Gaming for Fitness: The Wii Fit Test Drive
WE’VE ENLISTED A 60-SOMETHING GRANDMOTHER TO TEST DRIVE WII FIT, an addition to the intuitive gaming system. After her tech-savvy 14-year-old grandson hooks up the Wii Board to the Wii, she’s ready to go.
BY: VIVIAN VASSOS
Once the body and balance tests are done, and she’s set a goal to lower her BMI slightly and lose two pounds in two weeks, she moves on to the four categories of more than 40 activities: yoga, strength training, balance and aerobics. “It’s a convenient way to build fitness into daily routines,” says Nintendo’s Matt Ryan, who considers Wii Fit a complement to one’s fitness regime, not a replacement for other forms of exercise.
In the aerobics session, a blast from the past: the Hula Hoop. Having played this all through her childhood, Grandma racks up the high score and earns new activities to try. In the balance section, the soccer activity demands you move your upper body from side to side to “head” the ball as it’s being kicked at you, while avoiding other flying objects. “I’m really starting to feel it,” she says, massaging her mid-section, or “core,” which is a good sign.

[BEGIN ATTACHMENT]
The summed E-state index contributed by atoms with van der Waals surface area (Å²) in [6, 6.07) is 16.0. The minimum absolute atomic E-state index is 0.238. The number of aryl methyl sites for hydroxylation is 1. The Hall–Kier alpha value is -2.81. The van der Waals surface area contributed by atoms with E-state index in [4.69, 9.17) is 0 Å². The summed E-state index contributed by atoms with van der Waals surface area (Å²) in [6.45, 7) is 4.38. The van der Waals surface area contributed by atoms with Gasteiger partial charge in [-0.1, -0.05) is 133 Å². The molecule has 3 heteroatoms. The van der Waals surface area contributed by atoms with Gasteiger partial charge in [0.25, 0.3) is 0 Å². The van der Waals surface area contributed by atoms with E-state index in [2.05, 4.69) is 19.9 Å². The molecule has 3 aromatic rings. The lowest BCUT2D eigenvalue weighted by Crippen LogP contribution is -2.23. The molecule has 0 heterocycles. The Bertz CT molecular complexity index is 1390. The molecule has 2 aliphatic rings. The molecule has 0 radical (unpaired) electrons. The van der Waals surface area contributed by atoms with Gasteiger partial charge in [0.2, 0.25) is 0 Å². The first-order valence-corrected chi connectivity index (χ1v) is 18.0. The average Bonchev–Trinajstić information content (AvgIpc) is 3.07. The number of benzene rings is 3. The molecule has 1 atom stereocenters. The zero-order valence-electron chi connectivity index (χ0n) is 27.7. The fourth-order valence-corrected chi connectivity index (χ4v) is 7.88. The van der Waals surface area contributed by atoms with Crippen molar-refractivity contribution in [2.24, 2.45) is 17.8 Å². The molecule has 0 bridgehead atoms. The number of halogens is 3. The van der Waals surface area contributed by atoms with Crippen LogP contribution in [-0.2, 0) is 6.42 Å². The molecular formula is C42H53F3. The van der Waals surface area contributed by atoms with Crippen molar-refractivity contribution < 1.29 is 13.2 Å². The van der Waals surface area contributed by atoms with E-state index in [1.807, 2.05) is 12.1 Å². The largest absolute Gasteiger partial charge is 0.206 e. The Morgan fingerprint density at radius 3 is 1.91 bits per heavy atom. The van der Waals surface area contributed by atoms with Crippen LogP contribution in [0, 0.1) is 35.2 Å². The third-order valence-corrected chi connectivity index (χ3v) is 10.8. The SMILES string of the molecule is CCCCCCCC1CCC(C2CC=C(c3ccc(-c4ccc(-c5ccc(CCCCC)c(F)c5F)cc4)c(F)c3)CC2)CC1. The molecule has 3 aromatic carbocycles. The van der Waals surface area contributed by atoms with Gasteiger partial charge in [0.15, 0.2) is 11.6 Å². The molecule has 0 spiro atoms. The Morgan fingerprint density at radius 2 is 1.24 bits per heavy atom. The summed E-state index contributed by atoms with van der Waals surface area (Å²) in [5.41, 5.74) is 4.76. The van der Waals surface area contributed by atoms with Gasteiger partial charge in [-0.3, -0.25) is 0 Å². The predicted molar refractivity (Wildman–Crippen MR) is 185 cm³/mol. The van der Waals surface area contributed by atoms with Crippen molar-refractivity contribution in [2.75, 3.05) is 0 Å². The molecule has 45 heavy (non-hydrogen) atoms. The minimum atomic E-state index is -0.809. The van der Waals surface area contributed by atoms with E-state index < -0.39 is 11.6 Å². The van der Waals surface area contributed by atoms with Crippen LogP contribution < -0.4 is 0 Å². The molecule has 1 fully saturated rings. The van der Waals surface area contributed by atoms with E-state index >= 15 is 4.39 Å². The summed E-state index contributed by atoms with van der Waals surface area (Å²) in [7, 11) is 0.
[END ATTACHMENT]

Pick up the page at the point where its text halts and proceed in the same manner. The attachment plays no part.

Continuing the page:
“Strengthening the core means more endurance,” says professional yoga instructor Monica Cordes, 49, based in Markham, Ont. “Our energy is in our upper abdomen. When we tone these muscles, we’re activating the core. It’s like there’s a battery there and you’re energizing the battery, so you have more energy to carry out your activities.”